Seed saving sites:
Seed Saving Handbook

seedsave.org

Giving Seeds What They Need in Storage

Seed Storage Tips

Hope this helps you some and good luck with your seed saving endevors!



posted on May, 1 2011 @ 07:25 AM
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reply to post by maybee
 


I used this method last year with tomato seeds and it just worked perfectly! Used 4 different varieties of tomatoes that I purchaed at the local farmers market (heirlooms) since I had just recently moved and did not have a garden last year. Now I've got a nice little crop coming up that will soon be transplanted out in the garden!



posted on May, 1 2011 @ 08:17 AM
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Thanks for the info, all of you. It's really appreciated.



posted on May, 1 2011 @ 10:07 AM
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reply to post by Mdv2
 


Very useful info. Thanks!

2nd



posted on May, 1 2011 @ 02:24 PM
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Remember also that storing seeds without having a few months of food stored also will do you little good.

If TSHTF then you can't go without eating while waiting for crops to grow. You need at least enough food to get you through till harvest.

Depending on the season everything goes to hell you may have a longer wait till your crops are ready to harvest.

Say something happens in Oct. or Nov. , You have to wait for spring to even plant crops on top of waiting for them to grow.

Even if you get lucky and an event happens in the spring, it will be weeks before you have food.

I also stock a huge amount of "heritage seeds" but I have close to 2 years supply of food also.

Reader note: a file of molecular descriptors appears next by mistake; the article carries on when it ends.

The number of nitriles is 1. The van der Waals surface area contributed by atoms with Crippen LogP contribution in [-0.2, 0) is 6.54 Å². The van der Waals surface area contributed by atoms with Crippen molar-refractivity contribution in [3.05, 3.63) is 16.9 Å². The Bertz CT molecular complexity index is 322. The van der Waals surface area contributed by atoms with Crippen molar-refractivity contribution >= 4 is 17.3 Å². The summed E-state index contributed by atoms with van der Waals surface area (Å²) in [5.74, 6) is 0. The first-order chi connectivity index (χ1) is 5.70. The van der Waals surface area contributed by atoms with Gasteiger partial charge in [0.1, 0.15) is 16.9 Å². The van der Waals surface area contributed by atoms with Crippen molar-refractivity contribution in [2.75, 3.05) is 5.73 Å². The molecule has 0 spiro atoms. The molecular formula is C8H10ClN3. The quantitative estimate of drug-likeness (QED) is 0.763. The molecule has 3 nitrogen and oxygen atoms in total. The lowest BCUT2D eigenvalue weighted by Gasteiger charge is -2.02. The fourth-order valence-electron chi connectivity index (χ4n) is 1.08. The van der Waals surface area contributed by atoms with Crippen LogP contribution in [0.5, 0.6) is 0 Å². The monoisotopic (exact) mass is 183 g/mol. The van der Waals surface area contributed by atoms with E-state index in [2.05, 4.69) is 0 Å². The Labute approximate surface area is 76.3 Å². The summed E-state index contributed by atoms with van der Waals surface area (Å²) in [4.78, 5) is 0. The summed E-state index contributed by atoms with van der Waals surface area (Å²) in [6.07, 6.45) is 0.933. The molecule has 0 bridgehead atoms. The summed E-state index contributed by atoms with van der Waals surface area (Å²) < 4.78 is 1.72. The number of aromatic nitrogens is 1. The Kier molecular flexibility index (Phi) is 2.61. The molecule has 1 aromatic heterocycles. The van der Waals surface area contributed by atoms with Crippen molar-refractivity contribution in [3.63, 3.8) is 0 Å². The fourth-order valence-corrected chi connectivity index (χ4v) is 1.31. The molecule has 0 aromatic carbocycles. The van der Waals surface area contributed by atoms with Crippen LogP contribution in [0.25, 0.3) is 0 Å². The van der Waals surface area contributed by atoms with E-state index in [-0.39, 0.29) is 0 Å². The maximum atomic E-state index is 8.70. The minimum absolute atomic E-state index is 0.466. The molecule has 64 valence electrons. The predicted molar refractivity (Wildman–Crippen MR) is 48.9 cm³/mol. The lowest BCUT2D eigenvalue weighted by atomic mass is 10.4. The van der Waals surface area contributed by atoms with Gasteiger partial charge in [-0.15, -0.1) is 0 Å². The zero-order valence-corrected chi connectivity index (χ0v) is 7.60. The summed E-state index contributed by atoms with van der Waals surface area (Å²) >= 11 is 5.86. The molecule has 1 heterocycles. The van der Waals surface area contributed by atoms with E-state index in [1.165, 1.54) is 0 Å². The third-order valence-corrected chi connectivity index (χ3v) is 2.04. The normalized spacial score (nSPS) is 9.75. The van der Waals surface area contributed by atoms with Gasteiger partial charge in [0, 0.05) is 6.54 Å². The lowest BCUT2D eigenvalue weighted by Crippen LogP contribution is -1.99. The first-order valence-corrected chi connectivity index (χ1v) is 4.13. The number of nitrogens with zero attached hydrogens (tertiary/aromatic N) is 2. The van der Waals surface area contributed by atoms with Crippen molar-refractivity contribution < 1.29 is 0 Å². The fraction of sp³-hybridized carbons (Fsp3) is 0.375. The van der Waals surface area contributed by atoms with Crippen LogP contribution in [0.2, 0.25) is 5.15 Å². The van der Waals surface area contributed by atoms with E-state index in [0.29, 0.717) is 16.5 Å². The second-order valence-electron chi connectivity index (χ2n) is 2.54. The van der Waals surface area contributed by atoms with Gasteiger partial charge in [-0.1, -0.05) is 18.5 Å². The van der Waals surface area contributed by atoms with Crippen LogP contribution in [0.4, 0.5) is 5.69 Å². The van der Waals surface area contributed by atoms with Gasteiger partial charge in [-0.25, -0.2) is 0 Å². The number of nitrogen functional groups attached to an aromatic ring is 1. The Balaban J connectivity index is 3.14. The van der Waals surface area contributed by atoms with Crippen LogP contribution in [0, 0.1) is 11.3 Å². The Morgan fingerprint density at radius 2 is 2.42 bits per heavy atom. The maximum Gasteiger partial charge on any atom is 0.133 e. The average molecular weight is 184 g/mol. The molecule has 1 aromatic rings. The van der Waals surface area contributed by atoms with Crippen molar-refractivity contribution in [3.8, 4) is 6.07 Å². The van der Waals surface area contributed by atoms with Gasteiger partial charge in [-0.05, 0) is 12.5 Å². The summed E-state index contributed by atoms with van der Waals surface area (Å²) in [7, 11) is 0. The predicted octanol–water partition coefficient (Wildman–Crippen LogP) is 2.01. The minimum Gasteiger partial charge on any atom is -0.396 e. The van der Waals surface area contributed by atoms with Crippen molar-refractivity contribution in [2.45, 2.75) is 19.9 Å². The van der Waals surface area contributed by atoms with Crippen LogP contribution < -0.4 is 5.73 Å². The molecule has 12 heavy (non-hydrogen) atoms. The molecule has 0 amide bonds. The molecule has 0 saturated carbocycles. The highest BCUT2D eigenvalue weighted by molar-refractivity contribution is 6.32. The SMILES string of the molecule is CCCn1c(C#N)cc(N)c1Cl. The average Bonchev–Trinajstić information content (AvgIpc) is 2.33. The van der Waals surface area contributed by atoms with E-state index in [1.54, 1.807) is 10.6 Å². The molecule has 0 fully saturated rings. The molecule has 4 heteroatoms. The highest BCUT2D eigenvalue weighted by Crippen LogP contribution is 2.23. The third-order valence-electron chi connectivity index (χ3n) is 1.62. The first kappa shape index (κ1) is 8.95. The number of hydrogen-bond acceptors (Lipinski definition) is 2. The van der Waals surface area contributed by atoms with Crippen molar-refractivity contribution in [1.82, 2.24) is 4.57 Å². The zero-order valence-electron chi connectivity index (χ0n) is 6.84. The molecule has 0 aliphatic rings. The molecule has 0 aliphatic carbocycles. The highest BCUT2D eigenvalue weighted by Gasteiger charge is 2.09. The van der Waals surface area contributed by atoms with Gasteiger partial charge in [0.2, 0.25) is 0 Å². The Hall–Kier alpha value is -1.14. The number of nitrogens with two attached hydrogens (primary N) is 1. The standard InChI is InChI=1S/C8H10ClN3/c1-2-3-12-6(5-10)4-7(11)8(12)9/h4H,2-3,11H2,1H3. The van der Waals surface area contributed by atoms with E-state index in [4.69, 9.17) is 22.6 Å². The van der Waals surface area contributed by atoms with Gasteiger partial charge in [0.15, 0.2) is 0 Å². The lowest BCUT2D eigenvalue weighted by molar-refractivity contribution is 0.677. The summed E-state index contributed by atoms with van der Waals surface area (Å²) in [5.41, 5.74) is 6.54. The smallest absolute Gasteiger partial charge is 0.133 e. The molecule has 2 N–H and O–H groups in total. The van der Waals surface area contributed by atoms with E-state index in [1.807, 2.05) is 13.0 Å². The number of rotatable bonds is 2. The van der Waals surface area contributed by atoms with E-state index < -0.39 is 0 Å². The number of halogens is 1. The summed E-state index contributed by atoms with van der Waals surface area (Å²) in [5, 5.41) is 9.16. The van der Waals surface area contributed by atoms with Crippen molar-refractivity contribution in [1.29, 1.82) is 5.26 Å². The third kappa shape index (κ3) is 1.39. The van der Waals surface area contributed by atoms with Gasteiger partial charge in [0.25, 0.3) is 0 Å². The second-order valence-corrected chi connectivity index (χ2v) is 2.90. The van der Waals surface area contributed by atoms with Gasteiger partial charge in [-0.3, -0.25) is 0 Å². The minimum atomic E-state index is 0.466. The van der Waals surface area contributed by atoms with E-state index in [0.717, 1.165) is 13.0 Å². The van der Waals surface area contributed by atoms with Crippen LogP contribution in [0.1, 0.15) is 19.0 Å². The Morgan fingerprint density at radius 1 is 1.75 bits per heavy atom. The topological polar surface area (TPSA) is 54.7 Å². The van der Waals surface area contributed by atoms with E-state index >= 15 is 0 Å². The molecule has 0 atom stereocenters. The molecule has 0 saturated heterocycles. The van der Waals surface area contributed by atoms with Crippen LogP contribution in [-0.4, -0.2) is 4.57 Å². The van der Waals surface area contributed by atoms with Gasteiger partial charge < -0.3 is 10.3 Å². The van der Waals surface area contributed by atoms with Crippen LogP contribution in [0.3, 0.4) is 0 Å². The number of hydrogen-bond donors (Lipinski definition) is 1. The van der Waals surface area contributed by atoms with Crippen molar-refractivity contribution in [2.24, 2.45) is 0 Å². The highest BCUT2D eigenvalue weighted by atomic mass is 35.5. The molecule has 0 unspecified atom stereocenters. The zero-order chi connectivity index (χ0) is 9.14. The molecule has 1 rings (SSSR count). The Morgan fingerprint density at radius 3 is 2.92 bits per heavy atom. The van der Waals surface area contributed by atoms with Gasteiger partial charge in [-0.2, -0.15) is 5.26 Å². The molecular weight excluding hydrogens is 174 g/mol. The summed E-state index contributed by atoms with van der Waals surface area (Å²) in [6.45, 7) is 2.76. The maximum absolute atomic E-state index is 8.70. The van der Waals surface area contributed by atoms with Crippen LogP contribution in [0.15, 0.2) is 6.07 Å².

I recommend a minimum of 6 months of food stores + seeds



posted on May, 2 2011 @ 07:45 AM
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reply to post by Mdv2
 

There's a few things that come to mind.. one is experience with cultivation / gardening. Another is do it Organic. Nature works, understanding and comprehending how it works is very valuable. One thing about seeds / plants.. cuttings... they all have relative shelf-lives.

Learn ( you or a friend / wife etc ) all about gardening and horticulture.. and again "Organic"... as in how Nature and each plant "works".... If you already have an area you can "move" to in case of events.. or are in such an area already, you can have many different plants growing in the wild. Herbs would be easy... Pumpkins.. etc... But learn about how each behaves.... as mixing pumpkins in an area... close to each other will mix them.... Pumpkins prefer to be isolated... so choose well, both area and items...

Much can be started now....


Originally posted by maybee
I like to use brown paper bags instead of plastic to store seeds. Plastic can collect moisture and cause them to sprout too early or mold will mess them up. I find just the brown bags and putting them in a closet works good. Also if you get seeds from fresh vegetables, make sure they are dry before storing. I just put them on a paper towel and either gently scrap off when they're dry or just put the towel in the bag.


Maybee has brilliant advice... try to keep things "natural" as in no plastic.. no aluminum etc and except for the "paper towel" idea ( because of dioxins ) Maybee gave excellent advice.

Basically... ah... Welcome to The Green Thumb Preservation Society !!!!!



posted on May, 2 2011 @ 08:12 AM
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Thank you so much for the links, will be looking into this as I got heritage organic seeds and want to start saving my own too. Great information.